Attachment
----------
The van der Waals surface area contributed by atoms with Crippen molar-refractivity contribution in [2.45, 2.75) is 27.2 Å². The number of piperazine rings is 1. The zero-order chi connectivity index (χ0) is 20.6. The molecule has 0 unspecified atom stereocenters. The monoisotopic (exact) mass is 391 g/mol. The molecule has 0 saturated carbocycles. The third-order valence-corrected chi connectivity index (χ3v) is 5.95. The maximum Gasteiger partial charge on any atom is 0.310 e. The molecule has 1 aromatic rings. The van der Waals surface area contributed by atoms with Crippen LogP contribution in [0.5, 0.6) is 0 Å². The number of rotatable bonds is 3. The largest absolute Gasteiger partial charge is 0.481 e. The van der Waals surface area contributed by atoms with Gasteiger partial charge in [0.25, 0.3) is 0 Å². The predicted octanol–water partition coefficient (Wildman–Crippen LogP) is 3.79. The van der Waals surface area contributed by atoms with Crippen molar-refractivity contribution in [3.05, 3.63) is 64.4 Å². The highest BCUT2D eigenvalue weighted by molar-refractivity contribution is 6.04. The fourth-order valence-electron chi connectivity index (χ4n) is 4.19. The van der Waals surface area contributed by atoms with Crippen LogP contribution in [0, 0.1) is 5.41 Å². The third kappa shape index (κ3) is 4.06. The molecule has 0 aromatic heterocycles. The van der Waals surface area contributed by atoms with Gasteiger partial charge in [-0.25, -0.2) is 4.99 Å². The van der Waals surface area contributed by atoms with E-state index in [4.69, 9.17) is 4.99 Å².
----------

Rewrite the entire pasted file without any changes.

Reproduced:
The van der Waals surface area contributed by atoms with Crippen molar-refractivity contribution in [2.45, 2.75) is 27.2 Å². The number of piperazine rings is 1. The zero-order chi connectivity index (χ0) is 20.6. The molecule has 0 unspecified atom stereocenters. The monoisotopic (exact) mass is 391 g/mol. The molecule has 0 saturated carbocycles. The third-order valence-corrected chi connectivity index (χ3v) is 5.95. The maximum Gasteiger partial charge on any atom is 0.310 e. The molecule has 1 aromatic rings. The van der Waals surface area contributed by atoms with Crippen LogP contribution in [0.5, 0.6) is 0 Å². The number of rotatable bonds is 3. The largest absolute Gasteiger partial charge is 0.481 e. The van der Waals surface area contributed by atoms with Gasteiger partial charge in [0.25, 0.3) is 0 Å². The predicted octanol–water partition coefficient (Wildman–Crippen LogP) is 3.79. The van der Waals surface area contributed by atoms with Crippen molar-refractivity contribution in [3.05, 3.63) is 64.4 Å². The highest BCUT2D eigenvalue weighted by molar-refractivity contribution is 6.04. The fourth-order valence-electron chi connectivity index (χ4n) is 4.19. The van der Waals surface area contributed by atoms with Crippen LogP contribution in [0, 0.1) is 5.41 Å². The third kappa shape index (κ3) is 4.06. The molecule has 0 aromatic heterocycles. The van der Waals surface area contributed by atoms with Gasteiger partial charge in [-0.25, -0.2) is 4.99 Å². The van der Waals surface area contributed by atoms with E-state index in [4.69, 9.17) is 4.99 Å².